(Bloomberg) -- The Treasury yield curve steepened in reaction to mixed September employment data as traders concluded that the Federal Reserve’s timeline for tapering asset purchases is probably intact.

Offsetting the weak job creation number were an upward revision to August payrolls, a bigger-than-expected drop in unemployment and a faster pace of wage growth -- metrics that support the argument that the Fed should respond to price pressures in the economy.

While Treasury yields have been volatile since the data release, curve-steepening has been fairly consistent. The spread from the 5-year to the 30-year reached 113.9 basis points, wider by 3.6 basis point on the day and near the high end of its range over the past month.

Federal Reserve Chair Jerome Powell said last month the U.S. central bank could begin scaling back asset purchases in November and complete the process by mid-2022, after officials revealed a growing inclination to raise interest rates next year. However, he left the door open to waiting longer if needed.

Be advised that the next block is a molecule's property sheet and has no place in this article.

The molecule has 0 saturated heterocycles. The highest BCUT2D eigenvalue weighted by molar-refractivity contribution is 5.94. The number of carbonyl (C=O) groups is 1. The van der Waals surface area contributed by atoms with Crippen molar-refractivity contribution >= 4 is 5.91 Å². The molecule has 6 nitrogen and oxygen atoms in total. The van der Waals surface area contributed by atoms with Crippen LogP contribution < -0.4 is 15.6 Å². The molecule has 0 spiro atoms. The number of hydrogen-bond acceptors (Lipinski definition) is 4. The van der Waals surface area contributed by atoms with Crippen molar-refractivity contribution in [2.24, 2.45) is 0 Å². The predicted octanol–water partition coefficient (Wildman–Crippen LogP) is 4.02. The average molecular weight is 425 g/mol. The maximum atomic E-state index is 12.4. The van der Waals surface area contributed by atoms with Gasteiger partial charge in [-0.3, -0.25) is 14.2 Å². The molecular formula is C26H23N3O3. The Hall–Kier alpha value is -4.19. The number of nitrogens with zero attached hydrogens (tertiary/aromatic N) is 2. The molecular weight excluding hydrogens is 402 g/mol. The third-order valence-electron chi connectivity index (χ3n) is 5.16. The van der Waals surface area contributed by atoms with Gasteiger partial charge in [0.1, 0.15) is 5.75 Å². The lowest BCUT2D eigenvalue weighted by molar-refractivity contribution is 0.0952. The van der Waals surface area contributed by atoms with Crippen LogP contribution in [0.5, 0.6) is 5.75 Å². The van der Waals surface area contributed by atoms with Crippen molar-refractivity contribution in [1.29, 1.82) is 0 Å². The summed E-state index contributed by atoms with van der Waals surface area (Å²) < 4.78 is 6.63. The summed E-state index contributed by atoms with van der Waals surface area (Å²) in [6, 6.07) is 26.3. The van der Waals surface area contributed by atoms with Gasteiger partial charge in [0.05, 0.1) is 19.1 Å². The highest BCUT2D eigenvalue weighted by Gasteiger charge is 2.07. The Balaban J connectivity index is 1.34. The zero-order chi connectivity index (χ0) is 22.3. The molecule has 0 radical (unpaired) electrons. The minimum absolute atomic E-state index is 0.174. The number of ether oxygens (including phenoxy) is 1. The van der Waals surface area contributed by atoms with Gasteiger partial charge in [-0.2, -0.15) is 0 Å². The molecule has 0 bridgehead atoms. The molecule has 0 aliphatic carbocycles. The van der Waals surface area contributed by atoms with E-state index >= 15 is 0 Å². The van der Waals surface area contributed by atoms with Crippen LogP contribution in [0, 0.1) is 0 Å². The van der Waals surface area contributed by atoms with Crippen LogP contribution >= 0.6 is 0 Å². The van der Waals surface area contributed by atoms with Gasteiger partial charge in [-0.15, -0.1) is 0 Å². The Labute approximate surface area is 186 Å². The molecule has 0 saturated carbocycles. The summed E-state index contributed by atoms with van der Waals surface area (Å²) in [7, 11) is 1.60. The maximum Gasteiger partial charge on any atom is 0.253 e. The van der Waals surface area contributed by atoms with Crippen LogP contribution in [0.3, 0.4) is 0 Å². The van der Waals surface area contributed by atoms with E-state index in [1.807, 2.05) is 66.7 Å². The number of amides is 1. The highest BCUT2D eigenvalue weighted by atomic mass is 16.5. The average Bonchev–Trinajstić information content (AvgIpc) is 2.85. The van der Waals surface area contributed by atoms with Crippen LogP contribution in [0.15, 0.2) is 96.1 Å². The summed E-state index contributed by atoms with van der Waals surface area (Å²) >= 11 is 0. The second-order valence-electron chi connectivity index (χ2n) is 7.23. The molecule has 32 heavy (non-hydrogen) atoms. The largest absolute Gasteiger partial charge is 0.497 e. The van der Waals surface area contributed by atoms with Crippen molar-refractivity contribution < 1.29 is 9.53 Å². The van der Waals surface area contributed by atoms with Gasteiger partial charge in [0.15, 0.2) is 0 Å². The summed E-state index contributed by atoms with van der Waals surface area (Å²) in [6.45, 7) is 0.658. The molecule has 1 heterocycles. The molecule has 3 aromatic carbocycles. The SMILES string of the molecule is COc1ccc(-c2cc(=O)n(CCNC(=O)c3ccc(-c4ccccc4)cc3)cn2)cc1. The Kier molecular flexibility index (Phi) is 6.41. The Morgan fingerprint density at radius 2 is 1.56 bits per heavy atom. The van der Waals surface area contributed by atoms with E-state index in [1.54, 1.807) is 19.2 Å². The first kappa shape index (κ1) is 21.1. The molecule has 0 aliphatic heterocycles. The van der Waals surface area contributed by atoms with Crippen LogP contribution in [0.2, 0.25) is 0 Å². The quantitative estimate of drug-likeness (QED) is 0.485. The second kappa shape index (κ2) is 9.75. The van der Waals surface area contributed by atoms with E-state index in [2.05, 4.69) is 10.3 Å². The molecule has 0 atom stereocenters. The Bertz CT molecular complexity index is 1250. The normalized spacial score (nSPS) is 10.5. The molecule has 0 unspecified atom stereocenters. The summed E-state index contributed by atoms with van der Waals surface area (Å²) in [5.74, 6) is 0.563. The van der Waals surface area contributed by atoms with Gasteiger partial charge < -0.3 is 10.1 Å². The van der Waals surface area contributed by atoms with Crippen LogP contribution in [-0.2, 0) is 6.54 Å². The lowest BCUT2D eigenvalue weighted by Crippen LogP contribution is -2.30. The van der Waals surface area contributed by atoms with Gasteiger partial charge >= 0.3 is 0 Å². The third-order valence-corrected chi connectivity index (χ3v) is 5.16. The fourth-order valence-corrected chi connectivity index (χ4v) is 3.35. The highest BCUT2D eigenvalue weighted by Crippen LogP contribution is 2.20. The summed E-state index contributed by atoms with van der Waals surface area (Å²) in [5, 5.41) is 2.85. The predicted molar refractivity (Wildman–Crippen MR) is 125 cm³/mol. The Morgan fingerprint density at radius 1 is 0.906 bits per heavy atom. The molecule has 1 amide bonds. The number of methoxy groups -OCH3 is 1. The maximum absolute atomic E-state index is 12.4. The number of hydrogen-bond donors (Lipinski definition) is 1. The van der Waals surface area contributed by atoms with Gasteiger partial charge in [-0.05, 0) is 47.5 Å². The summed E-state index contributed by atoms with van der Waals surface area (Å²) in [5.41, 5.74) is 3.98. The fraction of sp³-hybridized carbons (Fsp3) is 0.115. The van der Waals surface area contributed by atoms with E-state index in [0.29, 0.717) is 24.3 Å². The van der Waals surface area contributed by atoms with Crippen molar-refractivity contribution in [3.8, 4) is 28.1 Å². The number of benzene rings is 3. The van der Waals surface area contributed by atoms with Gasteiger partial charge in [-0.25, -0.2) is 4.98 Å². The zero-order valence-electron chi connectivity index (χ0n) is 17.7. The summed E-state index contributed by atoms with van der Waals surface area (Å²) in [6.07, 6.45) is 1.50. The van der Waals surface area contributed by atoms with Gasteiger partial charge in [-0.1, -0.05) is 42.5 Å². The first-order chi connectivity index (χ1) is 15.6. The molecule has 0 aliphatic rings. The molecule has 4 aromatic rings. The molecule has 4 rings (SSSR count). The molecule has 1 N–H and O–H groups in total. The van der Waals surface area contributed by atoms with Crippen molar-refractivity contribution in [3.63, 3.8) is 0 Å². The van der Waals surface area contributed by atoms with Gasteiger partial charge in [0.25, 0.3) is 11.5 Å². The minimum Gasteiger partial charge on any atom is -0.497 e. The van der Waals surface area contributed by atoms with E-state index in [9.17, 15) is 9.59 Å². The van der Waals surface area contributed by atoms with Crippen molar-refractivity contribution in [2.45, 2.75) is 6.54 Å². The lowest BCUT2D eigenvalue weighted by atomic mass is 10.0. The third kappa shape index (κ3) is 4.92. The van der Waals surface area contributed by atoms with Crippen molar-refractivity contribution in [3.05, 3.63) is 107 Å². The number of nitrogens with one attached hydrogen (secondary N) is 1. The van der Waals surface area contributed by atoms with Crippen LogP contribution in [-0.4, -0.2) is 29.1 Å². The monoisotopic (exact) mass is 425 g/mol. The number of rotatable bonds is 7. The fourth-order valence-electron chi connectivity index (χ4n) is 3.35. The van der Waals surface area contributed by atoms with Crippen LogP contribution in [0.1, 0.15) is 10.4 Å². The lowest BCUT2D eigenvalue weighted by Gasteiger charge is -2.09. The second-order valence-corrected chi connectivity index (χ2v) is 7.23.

Nonfarm payrolls increased 194,000 last month, the smallest advance this year, after an upwardly revised 366,000 gain in August, a Labor Department report showed Friday. The unemployment rate fell to 4.8%, partly reflecting a decline in the size of the labor force. Meantime, average hourly earnings jumped.

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